The state’s economy is slowly climbing out of the recession, but it could slip back into it this fall if things don’t continue to improve.
That was the word in mid-January from Arun Raha, the chief economist for Washington, who was the keynote speaker for the annual breakfast of the Economic Development Council of Snohomish County.
Speaking at the Edward D. Hansen Conference Center in Everett, Raha said he believes the economy started to hit bottom in the state during the third quarter of 2009 and is now starting to climb out.
“A year ago, you’d get a check back from your bank marked insufficient funds and you’d have to call them to find out if they meant you or they meant them,” he told the group. “Now, we’re better off than that.”
Raha said there are some improving elements of the economy and some factors he’s still very concerned about.
He noted that after four quarters of declining growth, the gross domestic product, or GDP, charted a positive quarter last fall.
“It has to be sustained,” he added. “I’m worried about whether it will be sustained or not.”
Raha said the nation’s big banks are in better shape and are mostly back to normal in terms of lending money to customers with good credit.
But he said regional banks continue to struggle because they had so much invested in real estate and other sectors that were seriously hurt by the recession.
He noted that small businesses get their money from regional banks, so when they’re hurting so are small businesses.
That’s important, he said, because small businesses account for 64 percent of the new jobs in this country.
“Credit remains particularly tight for small businesses because they depend mostly on community banks,” Raha said, adding, “For growth we need private business spending to drive the recovery.”
He noted that if that doesn’t happen we might get a second recession.
“We’re not out of the woods yet,” he said. “We could get a double dip in the fourth quarter.”
He noted the unemployment remains high and he expects things to improve early this summer. “Recovery is slow, but (unemployment) is poised to improve,” he said.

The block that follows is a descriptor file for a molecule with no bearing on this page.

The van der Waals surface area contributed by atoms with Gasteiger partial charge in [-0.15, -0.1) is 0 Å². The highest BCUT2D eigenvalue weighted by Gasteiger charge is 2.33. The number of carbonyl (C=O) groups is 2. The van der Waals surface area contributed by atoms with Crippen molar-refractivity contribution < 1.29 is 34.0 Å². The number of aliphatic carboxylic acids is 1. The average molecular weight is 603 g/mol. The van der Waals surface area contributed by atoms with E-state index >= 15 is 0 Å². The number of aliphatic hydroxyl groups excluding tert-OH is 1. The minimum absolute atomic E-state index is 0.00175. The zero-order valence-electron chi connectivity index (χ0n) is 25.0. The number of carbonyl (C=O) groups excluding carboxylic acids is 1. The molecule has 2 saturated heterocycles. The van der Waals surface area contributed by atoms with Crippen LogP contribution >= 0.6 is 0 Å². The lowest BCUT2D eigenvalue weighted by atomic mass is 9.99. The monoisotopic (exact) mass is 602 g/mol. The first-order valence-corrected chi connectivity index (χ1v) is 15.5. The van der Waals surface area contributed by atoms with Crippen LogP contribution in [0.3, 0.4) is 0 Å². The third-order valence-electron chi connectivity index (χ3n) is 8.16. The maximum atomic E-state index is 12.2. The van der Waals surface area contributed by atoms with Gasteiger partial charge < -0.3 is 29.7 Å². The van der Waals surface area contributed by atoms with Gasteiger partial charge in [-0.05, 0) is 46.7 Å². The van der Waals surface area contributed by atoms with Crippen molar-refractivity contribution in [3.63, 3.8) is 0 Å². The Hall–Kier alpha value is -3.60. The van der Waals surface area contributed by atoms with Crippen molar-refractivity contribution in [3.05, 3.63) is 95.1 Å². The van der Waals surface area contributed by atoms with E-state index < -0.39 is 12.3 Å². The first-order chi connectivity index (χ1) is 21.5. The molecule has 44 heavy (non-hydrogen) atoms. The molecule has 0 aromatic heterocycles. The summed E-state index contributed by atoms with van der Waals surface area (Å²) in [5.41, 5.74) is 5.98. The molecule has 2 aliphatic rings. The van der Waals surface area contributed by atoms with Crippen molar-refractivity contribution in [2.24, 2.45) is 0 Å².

Raha noted that both the stock and bond markets are betting on continued growth, a good sign for economic improvement.
But he said he’s not optimistic about the housing industry or about construction in general.
The economist noted the federal tax credit for home buyers has been a help, something he referred to as incentivized growth. But he said there are a lot of homes and a lot of commercial buildings that are vacant right now.
It will take at least a year for homes and longer for commercial buildings to be sold to the extent that they promote organic construction growth, he said.
Raha noted that 20 percent of state retail sales tax revenues come from construction.
“That’s why we love people who build something,” he added.
Raha said that auto sales have stabilized and only about 30 percent of the cars on the road are three years old or newer.
That means that the nation’s fleet is relatively old and that people should start buying at a higher rate.
“We postponed buying new cars,” he said. “I’m not worried about cars. I am worried about construction.”
Raha noted that many of the state’s trading partners appear to be emerging from recessions, too, and he said that will help Washington recover faster.
He said the state’s biggest employers, the Boeing Co. and Microsoft, are coming back.
“We didn’t know until December if it could fly,” Raha said of the 787. “Now we know it flies. That’s good news.”
Raha also noted that recessions cause people to rethink their business models and typically create companies like Microsoft that grow quickly.
“We always come out leaner and stronger,” he said.